3.10   After the process described in paragraphs 3.1 to 3.9 has taken place, no further submissions or evidence will be allowed to the complainant or to the respondent except in exceptional circumstances.
  3.11   If the Presenting Officer concludes after the completion of the process described above that there is no case for the respondent to answer or that there is no reasonable prospect of the complaint being upheld, he or she shall dismiss the complaint and promptly inform the complainant and the respondent, as well as the Chairman of the Party, in writing, giving full reasons. No appeal lies from this decision.



Formation of the Committee

  4.1   A complaint is decided by a Committee of at least three individuals from a pool of candidates approved by the Party Board.
  4.2   Every Committee shall have a Chair.
  4.3   The Committee must be independent of the parties and impartial.
  4.4   As soon as reasonably possible after the constitution of the Committee, the names of the individual members shall be provided to the parties.



Transmitting the Complaint to the Committee and the Committee’s Work

  5.1   After the process set out above, the Presenting Officer shall send the Committee copies of the following documents to enable the complaint either to be upheld or dismissed:
    a. the complaint;
    b. the defence;
    c. the reply to the defence (if any);
    d. the rejoinder to the reply (if any);
    e. all accompanying and relevant documents;
    f. a copy of the Code of Conduct.
  5.2   The Presenting Officer must make sure that the complainant and the respondent have the same documentation as the Committee.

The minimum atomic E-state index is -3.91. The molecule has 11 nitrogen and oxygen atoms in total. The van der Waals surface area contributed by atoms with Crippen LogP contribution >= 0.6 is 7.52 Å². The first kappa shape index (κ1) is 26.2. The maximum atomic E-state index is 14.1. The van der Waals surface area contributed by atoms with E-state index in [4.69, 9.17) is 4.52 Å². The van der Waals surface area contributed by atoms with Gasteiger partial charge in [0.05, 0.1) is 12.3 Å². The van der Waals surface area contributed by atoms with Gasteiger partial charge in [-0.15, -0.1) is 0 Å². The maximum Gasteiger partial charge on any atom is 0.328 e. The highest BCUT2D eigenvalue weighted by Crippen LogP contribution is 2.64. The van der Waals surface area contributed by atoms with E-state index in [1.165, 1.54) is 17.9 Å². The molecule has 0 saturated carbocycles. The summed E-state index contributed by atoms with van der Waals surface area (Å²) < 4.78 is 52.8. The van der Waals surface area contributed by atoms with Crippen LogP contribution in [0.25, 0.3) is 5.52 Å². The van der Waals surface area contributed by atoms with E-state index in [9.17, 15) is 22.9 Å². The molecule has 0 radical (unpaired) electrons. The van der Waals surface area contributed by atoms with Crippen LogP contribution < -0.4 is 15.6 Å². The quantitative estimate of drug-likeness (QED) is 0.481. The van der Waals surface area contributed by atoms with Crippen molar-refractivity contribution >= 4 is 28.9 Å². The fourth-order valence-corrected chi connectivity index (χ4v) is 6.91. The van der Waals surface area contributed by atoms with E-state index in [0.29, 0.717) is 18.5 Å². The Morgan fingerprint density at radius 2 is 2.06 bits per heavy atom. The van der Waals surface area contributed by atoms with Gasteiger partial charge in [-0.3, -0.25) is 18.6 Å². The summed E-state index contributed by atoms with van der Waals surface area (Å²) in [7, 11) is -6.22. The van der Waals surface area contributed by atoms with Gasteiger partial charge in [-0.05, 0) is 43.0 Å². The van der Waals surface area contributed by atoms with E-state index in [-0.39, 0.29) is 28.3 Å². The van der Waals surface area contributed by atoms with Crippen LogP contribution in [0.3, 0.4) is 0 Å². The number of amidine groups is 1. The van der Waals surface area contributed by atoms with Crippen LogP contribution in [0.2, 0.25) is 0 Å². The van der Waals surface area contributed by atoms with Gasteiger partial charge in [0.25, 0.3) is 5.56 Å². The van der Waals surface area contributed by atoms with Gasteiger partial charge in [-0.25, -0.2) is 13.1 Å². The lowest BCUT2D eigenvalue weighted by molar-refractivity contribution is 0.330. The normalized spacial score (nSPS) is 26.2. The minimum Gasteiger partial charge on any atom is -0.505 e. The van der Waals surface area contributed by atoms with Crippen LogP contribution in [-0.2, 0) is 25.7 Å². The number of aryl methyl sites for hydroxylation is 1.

Powers of the Committee

  6.1   The Committee has the powers set out in Appendix 1. The powers are enforceable from the time the Committee is formed.
  6.2   The standard of proof is the balance of probabilities.
  6.3   The Committee may decide matters of fact and law. It may decide whether a complaint is allowed or dismissed. It may recommend to the Board that any of following sanctions should be applied to the respondent, having taken into account and mitigating and aggravating factors.
    a. Conditions on the ongoing membership of the Party, such as the need to undertake training or to make an appropriate apology or suspension from any office held within the Party or suspension from any candidature within the Party. The cost of complying with such conditions shall be borne by the respondent.
    b. A rebuke of the respondent.
    c. A severe rebuke of a respondent.
    d. An order of non-renewal of Party membership.
    e. Suspension from the Party for a period of time to be determined by the Board.
    f. Expulsion from the Party.



The Right of Appeal

  7.1   The respondent has a right to appeal a decision of the Committee.  A notice of appeal must be made in writing within 28 days of the Committee's decision being received by the respondent, excluding (for the purposes of calculating time) the day of receipt.  Any notice of appeal made after this time shall not be valid.  Notice is given when it is received, not when it is sent.  Notice may be sent and received by email and post.
  7.2   An appeal must be made in writing, and set out full grounds, to the Head of Member Governance of the Conservative Party either by email to or by post to Conservative Party, 10 Wellington Place, Leeds LS1 4AP.  The appeals procedure set out in Appendix 1 shall apply.
  7.3   Where the Committee recommends suspension from, expulsion from or the non-renewal of a respondent’s membership of, the Party, the respondent has a choice.  EITHER he or she can either appeal the decision of the Committee BEFORE it is sent to the Board in accordance with clause 6.1 (“the Before Appeal”) OR he or she can appeal the decision AFTER it is sent to the Board and after the Board has accepted the recommendation (the “After Appeal”).